Night Rider

As I cycled along the dark gravel lane with only my dimming head torch for illumination, aboard a borrowed bike with a single semi-functioning brake, I had to face the possibility that this probably wasn’t normal behaviour.

Night Bike
My rusty steed.

The lane I was travelling circumnavigates the tiny landmass of Amherst Island, which I was visiting in an unsuccessful attempt to catch bats. Having spent the past two nights watching bats flying over, around but never into my nets, I decided my time would be better spent just watching bats and not worrying about trying to trap them. I borrowed a bike from my hosts and headed out. I took my Batbox Duet, which is still going strong after 10 years in the field. This is a heterodyne type detector that allows me to listen to bats in real time. While there have been a number of exciting developments in the world of bat detectors there is something about the immediacy and musical quality of heterodyne that I enjoy.

Watching bats in flight and listening to their calls is always a worthwhile exercise. The rapid twisting and turning of a bat catching airborne insects, combined with the frenetic sound of its echolocation calls never fails to return me to the initial fascination I experienced the first time I saw it.

Big brown bat
A big brown bat I photographed earlier in the year.

As I headed around, with one hand on the functioning brake lever and my other holding on to my bat detector, I listened to the bats of the island – and there were many! It was rare for more than a couple of minutes to pass without hearing one and much of the time the calls were continuous. Mostly I heard big-brown bats. Sadly my confidence with identifying North American bats on a heterodyne detector extends only to distinguishing calls as ‘big-brown’ or ‘something else (unless it’s a strange big-brown)’, however I did also hear a number of bats in the something else category.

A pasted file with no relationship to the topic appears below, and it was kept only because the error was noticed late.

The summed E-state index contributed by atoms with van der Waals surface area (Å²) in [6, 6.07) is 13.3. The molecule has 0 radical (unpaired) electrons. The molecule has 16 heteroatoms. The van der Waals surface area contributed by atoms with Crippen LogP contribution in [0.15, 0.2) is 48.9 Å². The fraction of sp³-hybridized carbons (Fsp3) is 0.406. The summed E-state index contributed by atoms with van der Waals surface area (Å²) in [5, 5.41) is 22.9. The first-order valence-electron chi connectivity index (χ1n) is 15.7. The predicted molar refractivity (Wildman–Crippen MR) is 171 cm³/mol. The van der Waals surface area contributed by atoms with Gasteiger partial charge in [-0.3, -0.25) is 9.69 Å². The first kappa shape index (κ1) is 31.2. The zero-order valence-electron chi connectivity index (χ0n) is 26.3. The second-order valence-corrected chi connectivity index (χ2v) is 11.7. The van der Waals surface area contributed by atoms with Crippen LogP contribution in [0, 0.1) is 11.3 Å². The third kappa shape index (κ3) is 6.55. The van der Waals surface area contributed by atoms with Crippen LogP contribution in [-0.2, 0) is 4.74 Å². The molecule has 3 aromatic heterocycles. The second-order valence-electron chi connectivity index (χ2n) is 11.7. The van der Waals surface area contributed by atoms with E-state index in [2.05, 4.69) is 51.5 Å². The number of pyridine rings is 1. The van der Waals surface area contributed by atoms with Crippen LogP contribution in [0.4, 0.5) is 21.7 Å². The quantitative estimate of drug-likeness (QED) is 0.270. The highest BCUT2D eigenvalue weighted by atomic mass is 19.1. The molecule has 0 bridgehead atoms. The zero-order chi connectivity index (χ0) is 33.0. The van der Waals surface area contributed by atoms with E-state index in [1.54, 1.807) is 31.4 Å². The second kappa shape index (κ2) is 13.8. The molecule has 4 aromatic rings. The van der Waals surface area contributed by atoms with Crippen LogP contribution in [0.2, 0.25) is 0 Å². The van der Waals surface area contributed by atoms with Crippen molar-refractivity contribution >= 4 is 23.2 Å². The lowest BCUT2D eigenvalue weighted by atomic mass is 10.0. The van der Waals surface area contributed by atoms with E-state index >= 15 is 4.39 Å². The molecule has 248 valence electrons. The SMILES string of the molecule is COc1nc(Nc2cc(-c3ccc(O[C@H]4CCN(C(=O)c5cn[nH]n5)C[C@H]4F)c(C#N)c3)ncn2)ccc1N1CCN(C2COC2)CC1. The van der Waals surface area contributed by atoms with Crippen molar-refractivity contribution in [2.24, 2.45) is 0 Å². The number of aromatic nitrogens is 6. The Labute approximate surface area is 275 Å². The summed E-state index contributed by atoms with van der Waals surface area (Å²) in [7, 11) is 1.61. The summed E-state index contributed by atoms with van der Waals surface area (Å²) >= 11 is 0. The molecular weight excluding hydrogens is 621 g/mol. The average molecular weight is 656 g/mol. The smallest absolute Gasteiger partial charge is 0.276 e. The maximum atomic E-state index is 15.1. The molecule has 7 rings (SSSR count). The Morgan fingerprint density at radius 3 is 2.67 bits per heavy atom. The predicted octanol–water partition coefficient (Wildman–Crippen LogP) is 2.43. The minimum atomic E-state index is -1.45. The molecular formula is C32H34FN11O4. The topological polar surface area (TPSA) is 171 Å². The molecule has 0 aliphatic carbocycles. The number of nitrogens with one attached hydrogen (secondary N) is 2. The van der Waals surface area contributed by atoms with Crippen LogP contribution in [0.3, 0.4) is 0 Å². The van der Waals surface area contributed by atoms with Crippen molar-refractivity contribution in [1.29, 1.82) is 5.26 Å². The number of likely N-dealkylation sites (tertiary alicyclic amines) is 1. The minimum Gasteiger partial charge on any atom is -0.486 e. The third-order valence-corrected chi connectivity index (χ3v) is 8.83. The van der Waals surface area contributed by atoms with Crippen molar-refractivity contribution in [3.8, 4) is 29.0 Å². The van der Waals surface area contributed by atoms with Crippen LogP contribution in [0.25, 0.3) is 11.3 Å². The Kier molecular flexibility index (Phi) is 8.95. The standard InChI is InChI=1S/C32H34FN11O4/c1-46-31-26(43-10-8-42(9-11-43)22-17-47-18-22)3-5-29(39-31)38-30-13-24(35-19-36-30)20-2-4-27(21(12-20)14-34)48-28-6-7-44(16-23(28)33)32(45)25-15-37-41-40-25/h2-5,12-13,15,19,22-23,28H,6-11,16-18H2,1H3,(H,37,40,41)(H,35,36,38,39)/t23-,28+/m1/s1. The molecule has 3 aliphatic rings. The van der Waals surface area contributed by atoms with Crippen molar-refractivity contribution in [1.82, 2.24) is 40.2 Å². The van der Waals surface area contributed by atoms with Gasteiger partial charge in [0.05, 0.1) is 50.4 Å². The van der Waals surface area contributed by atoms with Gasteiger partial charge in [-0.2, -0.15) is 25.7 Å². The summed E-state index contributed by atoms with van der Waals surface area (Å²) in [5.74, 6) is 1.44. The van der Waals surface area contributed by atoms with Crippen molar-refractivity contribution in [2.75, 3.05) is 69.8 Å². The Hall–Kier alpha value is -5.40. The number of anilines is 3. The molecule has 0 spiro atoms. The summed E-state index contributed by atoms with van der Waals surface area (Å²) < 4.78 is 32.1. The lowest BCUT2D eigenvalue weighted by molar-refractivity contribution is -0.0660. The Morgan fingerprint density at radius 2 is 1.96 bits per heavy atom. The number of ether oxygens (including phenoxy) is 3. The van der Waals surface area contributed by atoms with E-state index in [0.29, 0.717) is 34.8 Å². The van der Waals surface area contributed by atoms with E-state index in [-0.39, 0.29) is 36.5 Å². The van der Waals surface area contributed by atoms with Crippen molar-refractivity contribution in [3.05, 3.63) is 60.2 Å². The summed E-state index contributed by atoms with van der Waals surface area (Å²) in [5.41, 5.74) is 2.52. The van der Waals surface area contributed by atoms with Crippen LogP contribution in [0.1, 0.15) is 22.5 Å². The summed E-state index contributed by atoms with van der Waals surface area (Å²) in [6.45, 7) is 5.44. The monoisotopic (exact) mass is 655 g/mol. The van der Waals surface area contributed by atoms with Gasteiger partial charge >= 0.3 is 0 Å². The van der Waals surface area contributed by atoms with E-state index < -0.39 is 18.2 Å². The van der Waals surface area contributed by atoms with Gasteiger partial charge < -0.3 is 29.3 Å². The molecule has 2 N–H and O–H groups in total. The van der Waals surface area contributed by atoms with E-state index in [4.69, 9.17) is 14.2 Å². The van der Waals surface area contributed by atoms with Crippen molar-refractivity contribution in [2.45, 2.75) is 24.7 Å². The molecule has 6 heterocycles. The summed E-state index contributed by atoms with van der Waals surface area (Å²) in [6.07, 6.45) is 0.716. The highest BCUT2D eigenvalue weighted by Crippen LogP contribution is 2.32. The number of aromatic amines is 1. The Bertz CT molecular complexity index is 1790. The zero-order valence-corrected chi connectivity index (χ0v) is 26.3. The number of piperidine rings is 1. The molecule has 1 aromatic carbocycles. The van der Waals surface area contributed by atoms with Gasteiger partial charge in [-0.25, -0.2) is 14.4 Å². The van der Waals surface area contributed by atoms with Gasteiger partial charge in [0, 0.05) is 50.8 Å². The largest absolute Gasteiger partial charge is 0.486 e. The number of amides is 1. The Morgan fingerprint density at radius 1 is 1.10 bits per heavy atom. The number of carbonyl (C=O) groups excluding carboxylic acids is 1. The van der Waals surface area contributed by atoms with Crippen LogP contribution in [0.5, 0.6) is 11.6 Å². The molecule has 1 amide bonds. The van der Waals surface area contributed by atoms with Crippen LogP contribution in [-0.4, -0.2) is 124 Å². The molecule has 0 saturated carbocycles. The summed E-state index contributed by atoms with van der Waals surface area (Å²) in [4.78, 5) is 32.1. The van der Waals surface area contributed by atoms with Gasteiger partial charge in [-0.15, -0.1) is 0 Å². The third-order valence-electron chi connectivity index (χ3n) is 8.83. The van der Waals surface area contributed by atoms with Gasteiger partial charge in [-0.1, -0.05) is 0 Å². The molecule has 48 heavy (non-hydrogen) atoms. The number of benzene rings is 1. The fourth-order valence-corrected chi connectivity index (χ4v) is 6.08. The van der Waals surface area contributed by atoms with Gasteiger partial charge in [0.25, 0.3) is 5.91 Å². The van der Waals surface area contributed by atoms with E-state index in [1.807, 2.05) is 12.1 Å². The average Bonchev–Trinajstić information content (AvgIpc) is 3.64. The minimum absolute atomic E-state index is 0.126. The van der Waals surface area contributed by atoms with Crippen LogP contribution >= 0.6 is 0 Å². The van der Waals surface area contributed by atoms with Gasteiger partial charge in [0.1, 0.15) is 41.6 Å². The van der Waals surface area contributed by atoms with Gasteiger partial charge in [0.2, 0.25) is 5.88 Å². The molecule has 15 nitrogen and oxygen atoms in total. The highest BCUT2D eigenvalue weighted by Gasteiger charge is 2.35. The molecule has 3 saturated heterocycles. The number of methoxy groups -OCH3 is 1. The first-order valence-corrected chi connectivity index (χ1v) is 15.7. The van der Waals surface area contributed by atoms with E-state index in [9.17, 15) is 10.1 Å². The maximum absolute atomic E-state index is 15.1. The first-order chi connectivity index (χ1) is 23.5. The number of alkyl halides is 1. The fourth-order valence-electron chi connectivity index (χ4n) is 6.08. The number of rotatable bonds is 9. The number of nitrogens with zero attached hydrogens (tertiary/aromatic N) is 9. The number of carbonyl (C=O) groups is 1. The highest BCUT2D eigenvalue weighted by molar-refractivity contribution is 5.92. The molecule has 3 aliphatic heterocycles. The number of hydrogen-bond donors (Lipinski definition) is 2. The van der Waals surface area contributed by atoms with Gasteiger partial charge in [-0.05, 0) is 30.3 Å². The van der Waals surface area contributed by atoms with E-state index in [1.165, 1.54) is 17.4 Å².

Night bike bars
50% of these levers do things.

Much of my enjoyment from observing the bats of the world comes from knowing that most people forget that they are there. How many people give thought to the acrobats flying above them, as they drive along at night or lie in bed? Learning to find bats is like being let into a secret, or finding another world – except rather than being at the back of a wardrobe this one is just a few meters above our heads.

Being out at night also brings one into the realms of other creatures, unlikely to be encountered during the day. Pursuing bats mean that I saw much other nocturnal wildlife in the UK, including deer, badgers, foxes, hedgehogs and glis glis. Of course there must have been much more that I missed as I stomped noisily through the woods checking bat traps. On my ride around Amherst, I saw several groups of skittish deer, what I think was a mink and a number of domestic cats. I did not see any of the coyotes, perpetual enemies of the islands sheep farmers, which was a little disappointing if not unexpected.

Night drive

To bring things to a close, I would encourage anyone who normally wastes their nights sleeping to head out and explore the new world on your doorstep. There is much to see, but if nothing else it’s the best time to watch bats. Doing so from a mechanically questionable bicycle is entirely optional.

The Beginning